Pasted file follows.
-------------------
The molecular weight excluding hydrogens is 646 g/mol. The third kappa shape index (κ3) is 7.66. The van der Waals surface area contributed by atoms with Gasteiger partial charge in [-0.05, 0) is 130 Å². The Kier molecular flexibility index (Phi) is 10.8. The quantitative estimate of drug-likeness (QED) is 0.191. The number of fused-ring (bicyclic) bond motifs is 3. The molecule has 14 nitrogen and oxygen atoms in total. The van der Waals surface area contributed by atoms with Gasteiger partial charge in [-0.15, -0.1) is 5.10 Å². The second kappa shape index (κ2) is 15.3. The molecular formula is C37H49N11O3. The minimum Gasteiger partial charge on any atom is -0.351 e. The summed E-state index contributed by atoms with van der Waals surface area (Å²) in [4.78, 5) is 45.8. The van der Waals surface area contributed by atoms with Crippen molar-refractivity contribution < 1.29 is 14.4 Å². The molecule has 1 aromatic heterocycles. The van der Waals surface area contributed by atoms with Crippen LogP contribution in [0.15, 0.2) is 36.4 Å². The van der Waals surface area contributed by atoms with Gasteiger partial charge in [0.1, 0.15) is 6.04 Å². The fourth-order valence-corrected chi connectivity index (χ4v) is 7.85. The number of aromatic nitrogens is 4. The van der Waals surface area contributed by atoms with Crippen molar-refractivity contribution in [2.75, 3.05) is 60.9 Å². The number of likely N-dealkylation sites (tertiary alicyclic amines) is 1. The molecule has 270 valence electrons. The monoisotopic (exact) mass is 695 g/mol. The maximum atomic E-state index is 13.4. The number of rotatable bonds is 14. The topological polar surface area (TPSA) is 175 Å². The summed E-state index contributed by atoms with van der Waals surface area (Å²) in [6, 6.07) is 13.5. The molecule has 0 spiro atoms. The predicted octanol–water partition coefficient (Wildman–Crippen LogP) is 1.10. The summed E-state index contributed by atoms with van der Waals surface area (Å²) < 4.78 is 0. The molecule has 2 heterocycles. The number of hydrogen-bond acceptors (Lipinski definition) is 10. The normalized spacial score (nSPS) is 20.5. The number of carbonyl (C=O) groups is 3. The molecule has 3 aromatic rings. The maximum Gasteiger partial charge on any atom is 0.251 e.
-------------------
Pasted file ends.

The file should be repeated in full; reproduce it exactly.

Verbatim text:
The molecular weight excluding hydrogens is 646 g/mol. The third kappa shape index (κ3) is 7.66. The van der Waals surface area contributed by atoms with Gasteiger partial charge in [-0.05, 0) is 130 Å². The Kier molecular flexibility index (Phi) is 10.8. The quantitative estimate of drug-likeness (QED) is 0.191. The number of fused-ring (bicyclic) bond motifs is 3. The molecule has 14 nitrogen and oxygen atoms in total. The van der Waals surface area contributed by atoms with Gasteiger partial charge in [-0.15, -0.1) is 5.10 Å². The second kappa shape index (κ2) is 15.3. The molecular formula is C37H49N11O3. The minimum Gasteiger partial charge on any atom is -0.351 e. The summed E-state index contributed by atoms with van der Waals surface area (Å²) in [4.78, 5) is 45.8. The van der Waals surface area contributed by atoms with Crippen molar-refractivity contribution < 1.29 is 14.4 Å². The molecule has 1 aromatic heterocycles. The van der Waals surface area contributed by atoms with Crippen LogP contribution in [0.15, 0.2) is 36.4 Å². The van der Waals surface area contributed by atoms with Gasteiger partial charge in [0.1, 0.15) is 6.04 Å². The fourth-order valence-corrected chi connectivity index (χ4v) is 7.85. The number of aromatic nitrogens is 4. The van der Waals surface area contributed by atoms with Crippen molar-refractivity contribution in [2.75, 3.05) is 60.9 Å². The number of likely N-dealkylation sites (tertiary alicyclic amines) is 1. The molecule has 270 valence electrons. The monoisotopic (exact) mass is 695 g/mol. The maximum atomic E-state index is 13.4. The number of rotatable bonds is 14. The topological polar surface area (TPSA) is 175 Å². The summed E-state index contributed by atoms with van der Waals surface area (Å²) in [6, 6.07) is 13.5. The molecule has 0 spiro atoms. The predicted octanol–water partition coefficient (Wildman–Crippen LogP) is 1.10. The summed E-state index contributed by atoms with van der Waals surface area (Å²) < 4.78 is 0. The molecule has 2 heterocycles. The number of hydrogen-bond acceptors (Lipinski definition) is 10. The normalized spacial score (nSPS) is 20.5. The number of carbonyl (C=O) groups is 3. The molecule has 3 aromatic rings. The maximum Gasteiger partial charge on any atom is 0.251 e.